Land Use Management

 

Sustainable management of land resources underpins the achievement of sustainable livelihoods and income generation for Pacific Islanders. Land resources are a source of food, shelter and economic development. Managing land resources sustainably is crucial to ensuring they continue to provide important ecosystem services such as watershed protection, biodiversity conservation and carbon sequestration.  

Land Use Management
Thursday, 25 February 2010 08:57
Sustainable management of land resources underpins the achievement of sustainable livelihoods and income generation for Pacific Islanders. Land resources are a source of food, shelter and economic development. Managing land resources sustainably is crucial to ensuring they continue to provide important ecosystem services such as watershed protection, biodiversity conservation and carbon sequestration.

Climate change, pressures from increasing population and unsustainable land use practices such as burning have led to increasing land degradation in the region and a reduction in the ecosystem services our land provides. Land use change and degradation can also often have knock-on effects to the surrounding marine environment.

Land is also integral to the identify of Pacific Islanders as guardians of the land for future generations and plays an important role in cultural, social and political relationships. Land disputes can lead to conflict, and strengthening land management systems has been recognised as a priority for leaders in their Niue Declaration (2008).

Pacific islanders rely heavily on their land and marine resources as many still depend to some degree on the subsistence economy. Due to the relatively small size of the islands, any disturbances to the land can also affect the surrounding marine environment and ultimately on livelihoods of families and communities.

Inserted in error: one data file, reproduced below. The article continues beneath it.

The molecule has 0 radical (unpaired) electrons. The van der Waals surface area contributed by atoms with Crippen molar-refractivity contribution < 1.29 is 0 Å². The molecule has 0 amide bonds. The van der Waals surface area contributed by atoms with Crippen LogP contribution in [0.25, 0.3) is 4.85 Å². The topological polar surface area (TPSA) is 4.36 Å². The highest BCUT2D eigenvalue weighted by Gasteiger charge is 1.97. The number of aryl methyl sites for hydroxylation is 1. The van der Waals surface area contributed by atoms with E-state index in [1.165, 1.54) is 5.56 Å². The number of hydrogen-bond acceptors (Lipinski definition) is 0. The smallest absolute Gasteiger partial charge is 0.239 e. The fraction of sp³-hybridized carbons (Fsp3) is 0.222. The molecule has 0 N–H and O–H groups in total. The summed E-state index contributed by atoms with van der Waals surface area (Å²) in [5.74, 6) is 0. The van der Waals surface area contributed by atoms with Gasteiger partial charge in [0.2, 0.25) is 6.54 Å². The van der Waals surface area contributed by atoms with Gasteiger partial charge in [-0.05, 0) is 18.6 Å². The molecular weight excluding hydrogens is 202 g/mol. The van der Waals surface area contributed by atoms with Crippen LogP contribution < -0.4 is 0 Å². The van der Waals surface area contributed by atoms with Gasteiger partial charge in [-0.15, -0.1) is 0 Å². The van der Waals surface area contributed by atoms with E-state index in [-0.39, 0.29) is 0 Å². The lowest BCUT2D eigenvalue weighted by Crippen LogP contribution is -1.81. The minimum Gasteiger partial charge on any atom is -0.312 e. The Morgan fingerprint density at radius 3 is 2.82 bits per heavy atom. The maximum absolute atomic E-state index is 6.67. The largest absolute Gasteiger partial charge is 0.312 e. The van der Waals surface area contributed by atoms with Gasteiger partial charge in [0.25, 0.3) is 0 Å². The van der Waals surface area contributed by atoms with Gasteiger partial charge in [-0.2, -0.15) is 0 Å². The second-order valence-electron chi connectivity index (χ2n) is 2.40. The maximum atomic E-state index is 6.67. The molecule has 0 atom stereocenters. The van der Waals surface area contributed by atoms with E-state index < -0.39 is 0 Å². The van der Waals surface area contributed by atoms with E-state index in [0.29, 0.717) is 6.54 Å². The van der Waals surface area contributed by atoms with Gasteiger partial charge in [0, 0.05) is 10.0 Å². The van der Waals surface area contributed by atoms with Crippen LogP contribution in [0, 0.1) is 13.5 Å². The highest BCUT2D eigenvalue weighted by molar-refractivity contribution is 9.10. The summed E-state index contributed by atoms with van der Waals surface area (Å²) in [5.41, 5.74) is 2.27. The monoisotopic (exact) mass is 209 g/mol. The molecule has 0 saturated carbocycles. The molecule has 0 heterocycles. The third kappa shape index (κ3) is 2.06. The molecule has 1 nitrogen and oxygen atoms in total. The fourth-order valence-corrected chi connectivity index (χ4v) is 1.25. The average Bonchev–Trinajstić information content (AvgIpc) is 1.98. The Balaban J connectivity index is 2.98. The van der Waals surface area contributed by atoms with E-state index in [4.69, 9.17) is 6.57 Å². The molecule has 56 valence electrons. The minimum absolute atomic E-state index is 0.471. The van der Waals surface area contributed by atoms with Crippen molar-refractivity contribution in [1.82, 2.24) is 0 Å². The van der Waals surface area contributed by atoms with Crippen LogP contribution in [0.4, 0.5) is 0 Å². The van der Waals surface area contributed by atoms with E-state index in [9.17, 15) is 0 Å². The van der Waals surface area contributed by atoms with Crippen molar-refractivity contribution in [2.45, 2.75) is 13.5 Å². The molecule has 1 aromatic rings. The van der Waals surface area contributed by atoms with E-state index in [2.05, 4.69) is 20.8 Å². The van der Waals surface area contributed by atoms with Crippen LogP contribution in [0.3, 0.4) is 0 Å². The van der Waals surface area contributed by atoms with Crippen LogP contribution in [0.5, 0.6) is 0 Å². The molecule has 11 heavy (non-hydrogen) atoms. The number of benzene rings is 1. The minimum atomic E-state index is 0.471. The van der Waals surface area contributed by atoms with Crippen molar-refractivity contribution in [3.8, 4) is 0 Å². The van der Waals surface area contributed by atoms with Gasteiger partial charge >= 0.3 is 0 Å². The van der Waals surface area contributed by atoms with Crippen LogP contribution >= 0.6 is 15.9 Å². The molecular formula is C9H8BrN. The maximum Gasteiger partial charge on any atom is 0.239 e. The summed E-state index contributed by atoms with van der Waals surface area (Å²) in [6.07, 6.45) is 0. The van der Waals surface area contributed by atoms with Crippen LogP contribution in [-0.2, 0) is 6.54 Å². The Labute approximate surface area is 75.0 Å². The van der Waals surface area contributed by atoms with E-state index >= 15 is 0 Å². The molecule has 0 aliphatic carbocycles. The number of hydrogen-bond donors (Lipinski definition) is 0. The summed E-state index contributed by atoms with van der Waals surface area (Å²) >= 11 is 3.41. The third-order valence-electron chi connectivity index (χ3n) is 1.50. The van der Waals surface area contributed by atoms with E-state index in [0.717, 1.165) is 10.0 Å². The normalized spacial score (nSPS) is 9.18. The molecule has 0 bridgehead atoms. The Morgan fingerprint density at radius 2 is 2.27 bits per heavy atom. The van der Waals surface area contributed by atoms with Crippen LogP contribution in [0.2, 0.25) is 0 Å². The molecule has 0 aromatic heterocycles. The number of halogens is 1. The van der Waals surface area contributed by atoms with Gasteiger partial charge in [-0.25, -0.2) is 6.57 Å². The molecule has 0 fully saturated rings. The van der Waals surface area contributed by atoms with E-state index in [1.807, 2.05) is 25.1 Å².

Pacific Island Countries and Territories (PICTs) have identified sound land-use policies and practices, and improvements in soil management, as pivotal requirements in promoting sustainable management of land resources and ensuring that land is allocated to maximise sustainable benefits. Smaller PICTs, especially atolls, face particular difficulties in improving their soils and managing water resources for agriculture and food security.
 
Land Use Planning is becoming increasingly important in the Pacific. If demographic trends continue there will be increasingly urgent need to match land systems, soil types and land uses in the most rational way possible, to optimize sustainable resource development and management to meet the needs of society.

A participatory 'bottom up' planning process should begin at the local level utilizing fully the experience and local knowledge of landowners and users to identify priorities and to draw up and implement plans.

Some guidelines which need to be adapted to the local context are available at http://www.fao.org/docrep/T0715E/t0715e00.htm